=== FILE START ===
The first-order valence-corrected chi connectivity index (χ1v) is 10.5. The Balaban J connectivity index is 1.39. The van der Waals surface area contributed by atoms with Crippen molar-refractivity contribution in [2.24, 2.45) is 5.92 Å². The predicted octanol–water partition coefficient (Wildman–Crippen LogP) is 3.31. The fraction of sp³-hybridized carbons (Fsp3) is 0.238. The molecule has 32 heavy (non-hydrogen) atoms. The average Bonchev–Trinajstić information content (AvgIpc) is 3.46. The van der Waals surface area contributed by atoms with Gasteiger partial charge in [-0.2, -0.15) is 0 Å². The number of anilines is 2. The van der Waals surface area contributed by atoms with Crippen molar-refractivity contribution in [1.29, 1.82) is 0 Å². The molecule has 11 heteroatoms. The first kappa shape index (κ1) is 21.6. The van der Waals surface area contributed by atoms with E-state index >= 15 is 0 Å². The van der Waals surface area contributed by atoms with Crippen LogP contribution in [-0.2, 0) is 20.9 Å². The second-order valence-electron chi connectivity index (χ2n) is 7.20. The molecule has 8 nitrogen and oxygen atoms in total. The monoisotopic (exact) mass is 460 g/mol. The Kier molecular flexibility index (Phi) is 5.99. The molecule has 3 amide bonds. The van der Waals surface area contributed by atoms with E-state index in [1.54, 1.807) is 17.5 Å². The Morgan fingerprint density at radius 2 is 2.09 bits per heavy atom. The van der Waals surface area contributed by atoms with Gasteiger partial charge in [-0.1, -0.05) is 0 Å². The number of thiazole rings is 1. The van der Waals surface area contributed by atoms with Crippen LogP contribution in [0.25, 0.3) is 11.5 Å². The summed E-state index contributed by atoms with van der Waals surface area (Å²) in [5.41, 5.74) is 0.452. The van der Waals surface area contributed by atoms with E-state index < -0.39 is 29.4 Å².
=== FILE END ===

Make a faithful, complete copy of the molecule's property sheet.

The first-order valence-corrected chi connectivity index (χ1v) is 10.5. The Balaban J connectivity index is 1.39. The van der Waals surface area contributed by atoms with Crippen molar-refractivity contribution in [2.24, 2.45) is 5.92 Å². The predicted octanol–water partition coefficient (Wildman–Crippen LogP) is 3.31. The fraction of sp³-hybridized carbons (Fsp3) is 0.238. The molecule has 32 heavy (non-hydrogen) atoms. The average Bonchev–Trinajstić information content (AvgIpc) is 3.46. The van der Waals surface area contributed by atoms with Gasteiger partial charge in [-0.2, -0.15) is 0 Å². The number of anilines is 2. The van der Waals surface area contributed by atoms with Crippen molar-refractivity contribution in [1.29, 1.82) is 0 Å². The molecule has 11 heteroatoms. The first kappa shape index (κ1) is 21.6. The van der Waals surface area contributed by atoms with E-state index >= 15 is 0 Å². The van der Waals surface area contributed by atoms with Crippen LogP contribution in [-0.2, 0) is 20.9 Å². The second-order valence-electron chi connectivity index (χ2n) is 7.20. The molecule has 8 nitrogen and oxygen atoms in total. The monoisotopic (exact) mass is 460 g/mol. The Kier molecular flexibility index (Phi) is 5.99. The molecule has 3 amide bonds. The van der Waals surface area contributed by atoms with E-state index in [1.54, 1.807) is 17.5 Å². The Morgan fingerprint density at radius 2 is 2.09 bits per heavy atom. The van der Waals surface area contributed by atoms with Gasteiger partial charge in [-0.1, -0.05) is 0 Å². The number of thiazole rings is 1. The van der Waals surface area contributed by atoms with Crippen LogP contribution in [0.25, 0.3) is 11.5 Å². The summed E-state index contributed by atoms with van der Waals surface area (Å²) in [5.41, 5.74) is 0.452. The van der Waals surface area contributed by atoms with E-state index < -0.39 is 29.4 Å².